Through all this, Timothy himself remained an essentially humorous, kindly, lovable, and (in some directions) intellectually brilliant person, and therefore it was utterly incongruous— however predictable—to become aware of the grim watchfulness of police in the background. Now nothing so easily deranges people using psychedelics as a paranoid atmosphere, so that by their intervention the police created the very evils from which they were supposed to be protecting us. In the early days when LSD, psilocybin, and mescaline were used more or less legitimately among reasonably mature people, there was little trouble with “bum trips,” and episodes of anxiety were usually turned into occasions for insight. But when federal and state authorities began their systematic persecution, the fears invoked to justify it became self-fulfilling prophecies, and there was now real reason for a paranoid atmosphere in all experiments conducted outside the sterile and clinical surroundings of psychiatric hospitals. Although Timothy won a case in the Supreme Court which technically quashed the federal law against possessing and using (but not against importing) marijuana, the state laws remained in force, and he was harassed wherever he went, until finally imprisoned without bail with so many technical charges against him that there was nothing for it but to escape and seek such asylum in exile as he could find.
Richard Alpert, who in all this had played a much quieter role, also went into exile, but in another way. While visiting India he realized that he had come to the end of the identity as a psychologist which he had thus far played, so much so that he could not envisage any normal role or career for himself in the United States. Furthermore, he felt as I did that he had learned all that he could get from psychedelics, and that what remained was actually to live out the life of freedom from worldly games and anxieties. He therefore took the name of Baba Ram Dass, and came back as a white-robed and bearded sannyasin, full of laughter and energy, dedicated simply to living in the eternal now. And, as might be expected, people raised their eyebrows and shook their heads, saying that the old showman was playing another game, or, alas, what drugs had done to such a promising young scientist, or that it was just great to be a sannyasin with an independent income. But I felt that he had done just the right thing for himself. I spent many hours with him and sensed that he was genuinely happy, that his intelligence was as sharp as ever, and that he was confident enough in what he was doing not to try to persuade me to follow his example. Certainly he was having great pleasure in the multitudes of young people who came to listen to him, but in this respect he and I are alike, for we enjoy thinking out loud with an appreciative and intelligent audience just as we enjoy landscape or music. But would he be going about in a white robe if he were really sincere? Indeed yes. For in a country where a philosopher’s sincerity is measured by the ordinariness of his dress, I too will sometimes wear a kimono or sarong in public, lest, like Billy Graham, I should attract an enormous following of dangerously serious and humorless people.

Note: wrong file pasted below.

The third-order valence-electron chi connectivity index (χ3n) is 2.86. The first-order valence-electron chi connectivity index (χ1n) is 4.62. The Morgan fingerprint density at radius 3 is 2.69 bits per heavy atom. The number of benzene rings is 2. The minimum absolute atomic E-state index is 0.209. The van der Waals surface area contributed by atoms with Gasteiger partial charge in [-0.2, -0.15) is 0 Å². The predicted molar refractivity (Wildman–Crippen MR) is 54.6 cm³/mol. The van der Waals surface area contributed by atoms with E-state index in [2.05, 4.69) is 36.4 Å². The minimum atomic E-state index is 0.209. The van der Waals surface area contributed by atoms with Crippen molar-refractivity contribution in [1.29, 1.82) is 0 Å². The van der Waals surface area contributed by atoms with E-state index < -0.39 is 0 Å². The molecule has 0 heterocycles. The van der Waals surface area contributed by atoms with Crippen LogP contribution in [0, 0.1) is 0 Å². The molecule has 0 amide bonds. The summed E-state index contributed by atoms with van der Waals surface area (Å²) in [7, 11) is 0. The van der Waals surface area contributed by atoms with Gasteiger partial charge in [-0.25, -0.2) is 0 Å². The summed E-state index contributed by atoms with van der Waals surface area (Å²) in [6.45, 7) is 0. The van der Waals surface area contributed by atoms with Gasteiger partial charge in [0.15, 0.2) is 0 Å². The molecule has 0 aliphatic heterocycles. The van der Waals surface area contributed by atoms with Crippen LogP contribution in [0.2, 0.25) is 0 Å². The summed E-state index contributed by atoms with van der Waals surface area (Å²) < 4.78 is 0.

Now, in retrospect, it must be said that the Psychedelic Decade of the sixties has really begun to awaken psychotherapists from their studiedly pedestrian and reductionist attitudes to life. Here I am using the word “psychedelic” to mean all “mind-manifesting” processes: not only chemicals, but also philosophies, neurological experiments, and spiritual disciplines. At the beginning of the decade one felt that so many psychiatrists saw themselves as guardians of an official reality which might be described as the world seen on a bleak Monday morning. They saw a good orientation to reality as coping—as having a normal heterosexual (and preferably monogamous) sex life, a “mature adult relationship” as it was called; as being able to drive a car and hold down a nine-to-five job; as being able to recall the product of g and 7 without hesitation; and as being able to participate in group activities and show qualities of initiative and leadership.